Exterior shot at sunset of the Science and Engineering Hall

About Us

Purpose

The Office of Graduate Admissions and Student Services at the George Washington University's School of Engineering and Applied Science serves to:

  1. Provide information to prospective students on admission to graduate programs at SEAS.

  2. Provide technical and programmatic support to incoming students.

  3. Support current students with academic advising and career development.

About the School of Engineering and Applied Science

Initially named the Corcoran Scientific School, the GW School of Engineering and Applied Science was established by William Corcoran in 1884. In 1947, alumnus Charles Hook Tompkins donated $22,500 to the university to build a dedicated facility for the engineering and computer science disciplines. Tompkins Hall served as the primary location of SEAS courses, labs, and faculty offices until January 2015 when the school moved into the 100,000-square-foot Science and Engineering Hall.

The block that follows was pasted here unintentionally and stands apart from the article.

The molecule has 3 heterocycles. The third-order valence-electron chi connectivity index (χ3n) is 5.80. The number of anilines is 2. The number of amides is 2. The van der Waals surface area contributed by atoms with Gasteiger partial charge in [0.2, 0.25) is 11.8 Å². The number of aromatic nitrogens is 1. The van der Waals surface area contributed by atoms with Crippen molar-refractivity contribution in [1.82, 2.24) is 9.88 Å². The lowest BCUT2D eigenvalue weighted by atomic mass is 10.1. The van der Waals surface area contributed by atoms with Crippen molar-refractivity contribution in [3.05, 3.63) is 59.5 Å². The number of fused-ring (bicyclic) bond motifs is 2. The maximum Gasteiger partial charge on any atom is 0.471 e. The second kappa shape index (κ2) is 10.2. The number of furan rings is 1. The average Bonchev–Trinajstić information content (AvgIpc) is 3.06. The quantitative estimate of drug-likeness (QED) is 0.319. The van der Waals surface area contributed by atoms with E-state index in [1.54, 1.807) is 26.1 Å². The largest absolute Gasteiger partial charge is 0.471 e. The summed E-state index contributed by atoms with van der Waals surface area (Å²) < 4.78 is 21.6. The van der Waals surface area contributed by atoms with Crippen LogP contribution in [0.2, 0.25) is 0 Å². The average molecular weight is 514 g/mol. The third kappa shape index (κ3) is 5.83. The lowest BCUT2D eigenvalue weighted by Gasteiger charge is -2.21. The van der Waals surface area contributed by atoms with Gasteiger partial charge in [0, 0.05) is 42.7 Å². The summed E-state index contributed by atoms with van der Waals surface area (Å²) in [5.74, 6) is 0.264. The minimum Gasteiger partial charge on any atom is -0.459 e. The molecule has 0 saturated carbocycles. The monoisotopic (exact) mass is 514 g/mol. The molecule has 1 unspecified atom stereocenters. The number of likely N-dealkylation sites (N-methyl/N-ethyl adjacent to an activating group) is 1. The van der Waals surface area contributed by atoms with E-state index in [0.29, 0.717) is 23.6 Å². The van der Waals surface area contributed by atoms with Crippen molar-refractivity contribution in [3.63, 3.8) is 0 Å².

Today, SEAS is ideally situated to take full advantage of today’s advances in engineering. Located in the heart of one of the largest and most comprehensive technology centers in the nation, we harness our strong connections to influential institutions to deliver a unique combination of research, learning and leadership experiences for our students.

Recognizing the range of opportunities available here, our outstanding faculty members join GW from some of the nation’s other top engineering schools. At SEAS, they foster a tightly knit community where faculty and students develop innovative technologies that help address many of the big challenges of our day. 

About George Washington University

The George Washington University was founded by an Act of Congress in 1821 based upon the desires of our nation's first president, George Washington. Believing the nation's capital to be a logical site for a national institution of higher learning, Washington's dream was carried out by the Rev. Luther Rice to establish the university with support from President James Monroe and 32 members of the U.S. Congress.